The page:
perfect size and perfectly positioned. The dash is neat and legible. The turn
signal switch took some getting use to; when turning the signals off I found I
had just pushed the switch to the "other" signal instead of off. No worries, the
turning signal warning sound is loud enough to keep a person from forgetting
they are on.
I had never ridden a fuel injected
scooter and the start-up was interesting: wait for a light to turn off and THEN
press the starter button. No throttle tweaking required.
David and I were
both riding "review" scooters the day I rode the Honda Elite. I was riding a
50cc and David was on the Elite. We swapped and I hopped on the Elite. David was
leading (on the 50cc) and I had to quickly adjust my start-out speed to stay
behind. Once we were rolling, I saw more of the benefits of fuel injection -
smooth acceleration and running. The handling was very nice. I felt completely
in control. The braking was excellent - even in quick stops I felt very much in
control and was able to bring the scooter to a stop with no drama.
Fit and Finish
The Honda Elite 110
scooter has excellent fit and finish, no surprise from a Honda. I'll mention
again that this scooter is made in mainland China and shows that high quality
products CAN be achieved there. The seams in the body panels were consistent and
the fasteners utilized (often a serious deficiency in Chinese scooters)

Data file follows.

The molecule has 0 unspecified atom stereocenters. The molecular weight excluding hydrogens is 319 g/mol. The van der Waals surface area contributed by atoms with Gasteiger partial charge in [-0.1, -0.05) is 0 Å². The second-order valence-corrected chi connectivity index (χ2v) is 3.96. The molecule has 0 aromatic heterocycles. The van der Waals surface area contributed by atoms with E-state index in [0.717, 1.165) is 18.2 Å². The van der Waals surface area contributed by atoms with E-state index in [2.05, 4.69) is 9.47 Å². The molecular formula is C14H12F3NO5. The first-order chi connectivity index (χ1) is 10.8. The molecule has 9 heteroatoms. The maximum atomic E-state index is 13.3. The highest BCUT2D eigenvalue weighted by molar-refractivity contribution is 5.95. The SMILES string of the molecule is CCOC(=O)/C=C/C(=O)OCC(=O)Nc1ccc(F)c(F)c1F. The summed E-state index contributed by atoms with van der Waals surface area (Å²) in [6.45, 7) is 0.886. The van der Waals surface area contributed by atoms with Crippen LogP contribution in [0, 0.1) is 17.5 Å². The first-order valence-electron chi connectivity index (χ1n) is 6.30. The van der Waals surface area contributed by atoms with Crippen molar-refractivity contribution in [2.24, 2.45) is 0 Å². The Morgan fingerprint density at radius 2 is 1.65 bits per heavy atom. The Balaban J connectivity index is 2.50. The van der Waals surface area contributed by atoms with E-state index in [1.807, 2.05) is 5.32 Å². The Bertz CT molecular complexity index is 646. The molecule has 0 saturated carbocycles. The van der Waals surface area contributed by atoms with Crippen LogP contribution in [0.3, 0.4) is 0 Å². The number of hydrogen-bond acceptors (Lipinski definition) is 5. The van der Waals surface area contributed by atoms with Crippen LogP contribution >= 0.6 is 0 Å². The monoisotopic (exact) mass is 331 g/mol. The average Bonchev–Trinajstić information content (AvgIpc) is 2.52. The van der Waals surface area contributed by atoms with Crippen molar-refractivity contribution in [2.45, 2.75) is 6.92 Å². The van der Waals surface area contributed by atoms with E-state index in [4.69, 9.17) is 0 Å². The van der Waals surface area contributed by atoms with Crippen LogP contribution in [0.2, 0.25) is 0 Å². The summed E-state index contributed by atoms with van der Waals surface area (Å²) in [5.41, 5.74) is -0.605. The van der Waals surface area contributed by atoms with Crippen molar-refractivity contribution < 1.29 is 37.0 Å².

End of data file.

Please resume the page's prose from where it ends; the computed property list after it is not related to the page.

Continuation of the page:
appeared to be good quality. The switches and controls might be just a touch
below the best out of Taiwan right now, but it's a close call. Honda takes their
reputation for quality and longevity seriously and I would expect the Elite 110
to hold up well over time.
At $2,999, less expensive scooters
such as the Genuine Buddy 125, Kymco People 150 and others would probably take
some buyers away from the Honda Elite 110. That being said, a lot of buyers
don't have easy access to a Genuine or Kymco dealer but DO have a local Honda
dealership. A good local shop is an important factor in your scooter ownership
experience and should not be taken lightly. There is no question in my mind that
the Buddy 125 is more fun to ride and most people will find it more visually
appealing than the Elite, but the Honda is a solid machine with superior
features. With MSRP being discounted on this machine, it's tough to think of a
better scooter for urban transport.